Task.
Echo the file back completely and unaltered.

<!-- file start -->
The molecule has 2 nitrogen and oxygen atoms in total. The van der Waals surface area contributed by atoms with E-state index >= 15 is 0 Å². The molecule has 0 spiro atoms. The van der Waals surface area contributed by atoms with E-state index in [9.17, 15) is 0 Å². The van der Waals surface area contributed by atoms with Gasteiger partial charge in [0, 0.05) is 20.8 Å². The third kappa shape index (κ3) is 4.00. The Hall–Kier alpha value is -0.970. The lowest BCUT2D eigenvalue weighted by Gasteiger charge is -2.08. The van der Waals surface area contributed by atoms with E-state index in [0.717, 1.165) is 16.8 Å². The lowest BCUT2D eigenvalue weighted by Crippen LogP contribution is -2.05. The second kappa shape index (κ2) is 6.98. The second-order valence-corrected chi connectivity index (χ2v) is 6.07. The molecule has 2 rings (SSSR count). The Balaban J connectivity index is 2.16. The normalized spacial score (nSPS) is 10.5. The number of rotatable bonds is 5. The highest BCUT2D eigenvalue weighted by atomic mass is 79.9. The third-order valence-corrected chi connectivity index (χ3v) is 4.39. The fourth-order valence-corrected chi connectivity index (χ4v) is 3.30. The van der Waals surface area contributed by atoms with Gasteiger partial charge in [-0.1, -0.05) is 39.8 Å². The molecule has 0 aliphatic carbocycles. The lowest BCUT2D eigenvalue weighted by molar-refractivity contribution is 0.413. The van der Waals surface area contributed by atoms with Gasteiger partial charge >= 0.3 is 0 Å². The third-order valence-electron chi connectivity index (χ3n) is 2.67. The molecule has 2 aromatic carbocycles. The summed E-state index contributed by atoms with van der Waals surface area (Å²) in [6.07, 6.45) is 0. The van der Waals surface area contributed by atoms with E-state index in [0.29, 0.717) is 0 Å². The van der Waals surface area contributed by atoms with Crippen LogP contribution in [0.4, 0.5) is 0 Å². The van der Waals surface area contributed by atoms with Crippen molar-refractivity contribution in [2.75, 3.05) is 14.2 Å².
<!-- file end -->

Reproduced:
The molecule has 2 nitrogen and oxygen atoms in total. The van der Waals surface area contributed by atoms with E-state index >= 15 is 0 Å². The molecule has 0 spiro atoms. The van der Waals surface area contributed by atoms with E-state index in [9.17, 15) is 0 Å². The van der Waals surface area contributed by atoms with Gasteiger partial charge in [0, 0.05) is 20.8 Å². The third kappa shape index (κ3) is 4.00. The Hall–Kier alpha value is -0.970. The lowest BCUT2D eigenvalue weighted by Gasteiger charge is -2.08. The van der Waals surface area contributed by atoms with E-state index in [0.717, 1.165) is 16.8 Å². The lowest BCUT2D eigenvalue weighted by Crippen LogP contribution is -2.05. The second kappa shape index (κ2) is 6.98. The second-order valence-corrected chi connectivity index (χ2v) is 6.07. The molecule has 2 rings (SSSR count). The Balaban J connectivity index is 2.16. The normalized spacial score (nSPS) is 10.5. The number of rotatable bonds is 5. The highest BCUT2D eigenvalue weighted by atomic mass is 79.9. The third-order valence-corrected chi connectivity index (χ3v) is 4.39. The fourth-order valence-corrected chi connectivity index (χ4v) is 3.30. The van der Waals surface area contributed by atoms with Gasteiger partial charge in [-0.1, -0.05) is 39.8 Å². The molecule has 0 aliphatic carbocycles. The lowest BCUT2D eigenvalue weighted by molar-refractivity contribution is 0.413. The van der Waals surface area contributed by atoms with Gasteiger partial charge >= 0.3 is 0 Å². The third-order valence-electron chi connectivity index (χ3n) is 2.67. The molecule has 2 aromatic carbocycles. The summed E-state index contributed by atoms with van der Waals surface area (Å²) in [6.07, 6.45) is 0. The van der Waals surface area contributed by atoms with E-state index in [0.29, 0.717) is 0 Å². The van der Waals surface area contributed by atoms with Crippen LogP contribution in [0.4, 0.5) is 0 Å². The van der Waals surface area contributed by atoms with Crippen molar-refractivity contribution in [2.75, 3.05) is 14.2 Å².